“Len Wiseman, the creator of ‘Sleepy Hollow’, has such a creative, visual mind. He directed the pilot and asked Sanja not to use blue,” said Burke. “Blue is a hopeful color. We can do some shades, primarily grayish-blue, but the detectives are dressed in more browns and greens. Color is purposefully bleached out.”

In addition to collaborating closely with the art and camera crews to ensure the costume’s design and tone will work best in the scenes, Burke also works closely with the makeup department to achieve desired effects. In a season one episode that required a golem, Wiseman wanted the creature’s appearance to be evocative of a boy’s doll wearing a gladiator’s skirt. Working closely with makeup department head Corey Castellano who crafted a visage that interwove rags and earthy elements, Burke and her team created a design that evoked the golem’s doll-like origins while adding height. Goth books with six inch heels were covered with leather straps were a final detail in making the creature taller.

Although Burke often clocked very long hours – 100 hour work weeks were not uncommon during “Sleepy Hollow’s” first season – she remains committed to the film world. While she done contemporary and comic films throughout the last few years, most of her films fall into the “scary movie” genre. “Not every scary movie has horror. The semantics are important.” She’s welcomed define characters through a costume’s color, shape and silhouette under the direction of James Wan, who she began collaborating with on the 2006 Kevin Bacon feature “Death Sentence.”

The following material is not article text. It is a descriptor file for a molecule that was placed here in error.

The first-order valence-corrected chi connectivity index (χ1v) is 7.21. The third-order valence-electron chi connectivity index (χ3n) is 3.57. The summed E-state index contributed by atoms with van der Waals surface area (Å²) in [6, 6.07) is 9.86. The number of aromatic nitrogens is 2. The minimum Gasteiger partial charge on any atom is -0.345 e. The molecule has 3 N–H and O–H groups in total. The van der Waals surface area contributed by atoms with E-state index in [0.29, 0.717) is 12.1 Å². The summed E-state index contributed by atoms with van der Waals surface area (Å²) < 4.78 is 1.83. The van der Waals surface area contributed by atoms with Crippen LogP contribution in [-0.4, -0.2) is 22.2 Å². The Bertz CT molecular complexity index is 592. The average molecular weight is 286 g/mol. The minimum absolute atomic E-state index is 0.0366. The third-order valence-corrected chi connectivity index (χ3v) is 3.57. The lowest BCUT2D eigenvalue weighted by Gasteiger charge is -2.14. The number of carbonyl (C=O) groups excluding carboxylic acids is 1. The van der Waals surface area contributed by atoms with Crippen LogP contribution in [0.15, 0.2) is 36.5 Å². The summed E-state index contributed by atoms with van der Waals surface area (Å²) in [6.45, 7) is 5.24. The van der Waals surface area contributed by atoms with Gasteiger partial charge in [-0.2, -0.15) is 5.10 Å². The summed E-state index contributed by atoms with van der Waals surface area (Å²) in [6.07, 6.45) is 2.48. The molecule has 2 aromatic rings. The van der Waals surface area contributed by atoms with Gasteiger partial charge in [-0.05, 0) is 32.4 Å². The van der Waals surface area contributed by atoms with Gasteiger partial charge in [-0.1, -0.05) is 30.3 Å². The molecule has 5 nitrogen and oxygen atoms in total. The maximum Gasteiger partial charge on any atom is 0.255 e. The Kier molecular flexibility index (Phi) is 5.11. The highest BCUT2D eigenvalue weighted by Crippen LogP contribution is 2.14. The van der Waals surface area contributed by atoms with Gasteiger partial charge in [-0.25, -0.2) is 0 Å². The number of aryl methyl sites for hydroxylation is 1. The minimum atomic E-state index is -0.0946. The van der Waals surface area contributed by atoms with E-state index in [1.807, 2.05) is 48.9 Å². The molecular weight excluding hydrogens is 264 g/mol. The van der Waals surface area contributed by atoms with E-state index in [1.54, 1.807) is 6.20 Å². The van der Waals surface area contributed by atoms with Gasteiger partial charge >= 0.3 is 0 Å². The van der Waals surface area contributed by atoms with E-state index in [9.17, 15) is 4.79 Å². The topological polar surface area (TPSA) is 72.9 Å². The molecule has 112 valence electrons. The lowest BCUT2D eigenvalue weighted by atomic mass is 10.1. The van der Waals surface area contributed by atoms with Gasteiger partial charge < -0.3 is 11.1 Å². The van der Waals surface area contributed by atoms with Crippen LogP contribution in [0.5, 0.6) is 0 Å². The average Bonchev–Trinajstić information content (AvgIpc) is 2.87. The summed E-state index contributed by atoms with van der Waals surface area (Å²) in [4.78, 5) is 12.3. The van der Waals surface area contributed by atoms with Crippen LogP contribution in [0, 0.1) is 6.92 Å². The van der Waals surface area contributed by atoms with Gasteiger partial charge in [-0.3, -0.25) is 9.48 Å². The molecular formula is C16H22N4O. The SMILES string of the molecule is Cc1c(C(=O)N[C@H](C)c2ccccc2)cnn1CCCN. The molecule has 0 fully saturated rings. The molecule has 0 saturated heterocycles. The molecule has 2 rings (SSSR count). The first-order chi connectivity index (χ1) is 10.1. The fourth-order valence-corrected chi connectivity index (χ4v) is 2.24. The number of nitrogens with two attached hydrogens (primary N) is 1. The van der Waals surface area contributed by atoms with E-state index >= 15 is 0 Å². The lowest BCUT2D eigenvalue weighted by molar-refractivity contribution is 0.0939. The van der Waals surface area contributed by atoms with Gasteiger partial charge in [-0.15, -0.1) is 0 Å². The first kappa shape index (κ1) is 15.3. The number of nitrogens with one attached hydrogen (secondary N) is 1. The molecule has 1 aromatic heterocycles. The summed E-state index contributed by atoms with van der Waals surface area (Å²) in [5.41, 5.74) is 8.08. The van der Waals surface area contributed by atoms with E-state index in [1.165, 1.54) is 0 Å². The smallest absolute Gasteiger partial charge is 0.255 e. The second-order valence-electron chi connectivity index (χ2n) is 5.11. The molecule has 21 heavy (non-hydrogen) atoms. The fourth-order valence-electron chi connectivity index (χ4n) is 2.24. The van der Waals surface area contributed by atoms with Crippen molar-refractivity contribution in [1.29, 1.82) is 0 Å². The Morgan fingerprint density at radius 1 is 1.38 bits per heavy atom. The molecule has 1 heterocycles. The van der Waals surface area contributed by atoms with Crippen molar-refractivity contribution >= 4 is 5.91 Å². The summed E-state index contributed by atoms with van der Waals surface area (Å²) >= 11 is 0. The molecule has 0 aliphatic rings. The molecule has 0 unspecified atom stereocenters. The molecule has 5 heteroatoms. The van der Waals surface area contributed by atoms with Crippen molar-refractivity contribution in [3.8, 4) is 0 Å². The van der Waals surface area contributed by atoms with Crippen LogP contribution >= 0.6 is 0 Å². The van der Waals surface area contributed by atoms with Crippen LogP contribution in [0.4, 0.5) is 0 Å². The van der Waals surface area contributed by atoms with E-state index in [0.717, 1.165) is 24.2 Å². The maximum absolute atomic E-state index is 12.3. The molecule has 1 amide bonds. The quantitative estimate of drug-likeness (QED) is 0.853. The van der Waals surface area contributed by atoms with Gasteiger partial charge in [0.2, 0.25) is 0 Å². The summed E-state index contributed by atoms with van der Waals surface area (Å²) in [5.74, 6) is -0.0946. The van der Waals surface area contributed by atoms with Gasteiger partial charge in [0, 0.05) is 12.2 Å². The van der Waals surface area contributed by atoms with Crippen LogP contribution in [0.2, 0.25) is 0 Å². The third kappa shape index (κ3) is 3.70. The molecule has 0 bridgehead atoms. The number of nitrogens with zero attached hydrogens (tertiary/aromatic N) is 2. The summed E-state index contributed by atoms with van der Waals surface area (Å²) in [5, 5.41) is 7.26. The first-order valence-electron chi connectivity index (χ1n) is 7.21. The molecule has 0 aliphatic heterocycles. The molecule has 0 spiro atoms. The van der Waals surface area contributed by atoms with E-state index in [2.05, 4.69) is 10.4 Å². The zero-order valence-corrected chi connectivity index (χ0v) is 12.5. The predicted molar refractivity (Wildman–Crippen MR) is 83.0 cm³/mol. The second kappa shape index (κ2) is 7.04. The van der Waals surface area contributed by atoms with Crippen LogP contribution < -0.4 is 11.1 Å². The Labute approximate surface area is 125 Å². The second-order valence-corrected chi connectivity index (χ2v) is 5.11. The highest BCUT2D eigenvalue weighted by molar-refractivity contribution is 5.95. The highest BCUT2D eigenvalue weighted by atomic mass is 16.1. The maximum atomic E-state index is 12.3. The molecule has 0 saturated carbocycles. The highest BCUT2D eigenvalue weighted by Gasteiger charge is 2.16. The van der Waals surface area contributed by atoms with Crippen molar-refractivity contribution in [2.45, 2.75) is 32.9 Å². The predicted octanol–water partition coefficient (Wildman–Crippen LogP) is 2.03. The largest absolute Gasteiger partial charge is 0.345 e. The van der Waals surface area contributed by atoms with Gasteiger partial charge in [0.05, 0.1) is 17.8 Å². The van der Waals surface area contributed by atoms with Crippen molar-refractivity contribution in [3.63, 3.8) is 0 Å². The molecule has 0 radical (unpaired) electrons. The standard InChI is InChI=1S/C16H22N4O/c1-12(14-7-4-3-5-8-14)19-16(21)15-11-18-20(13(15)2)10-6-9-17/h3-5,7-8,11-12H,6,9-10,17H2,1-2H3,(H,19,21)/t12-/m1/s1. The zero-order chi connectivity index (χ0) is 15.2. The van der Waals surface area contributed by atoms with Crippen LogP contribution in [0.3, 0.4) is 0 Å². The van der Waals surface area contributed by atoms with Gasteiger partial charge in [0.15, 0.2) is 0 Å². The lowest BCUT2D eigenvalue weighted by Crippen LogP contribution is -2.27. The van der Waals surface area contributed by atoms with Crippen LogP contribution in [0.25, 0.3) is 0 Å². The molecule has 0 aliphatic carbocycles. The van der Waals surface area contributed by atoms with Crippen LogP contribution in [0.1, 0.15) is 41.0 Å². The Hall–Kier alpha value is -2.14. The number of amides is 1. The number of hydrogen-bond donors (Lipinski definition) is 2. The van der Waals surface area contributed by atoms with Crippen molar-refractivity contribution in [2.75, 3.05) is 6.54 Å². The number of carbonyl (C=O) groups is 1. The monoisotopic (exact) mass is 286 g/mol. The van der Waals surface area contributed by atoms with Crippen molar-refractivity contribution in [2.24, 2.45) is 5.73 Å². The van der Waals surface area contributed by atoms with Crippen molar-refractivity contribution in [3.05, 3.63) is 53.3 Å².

“James is just a deeply wonderful human being and a joy to be with. He told me he had a great project he wanted me to do that didn’t pay. For me, working with him is the reward,” said Burke, referring to the 2010 hit “Insidious.” “When we did ‘The Conjuring’, we had a bigger budget. Both movies just blew up in a way we never expected.”

With her dog in tow, Burke is currently focusing on the beauty of period pieces and the scary element s that will appear in the second season of “Sleepy Hollow.”

“Where back for eight months. There were milestones I wanted to hit with the show,” said Burke. “If I didn’t come back and I discovered I missed the opportunity, I would be really upset.”

Burke will join costume designers Ann Foley (Marvel’s Agents of S.H.I.E.L.D.), Lizz Wolf (The Expendables 3), Arianne Phillips (Kingsman: The Secret Service) and Mary Vogt (Men in BlackiI,II & III) on a Costume  Design panel at Comic Con.  The panel will take place Saturday, 7/26 from 11:00am – 12:00pm in room 23ABC.

Costumes from “Sleepy Hollow” are currently on display in “The Outstanding Art of Television Costume Design” at the Fashion Institute of Design & Merchandising from July 22 through September 20th, 2014.
http://fidmmuseum.org/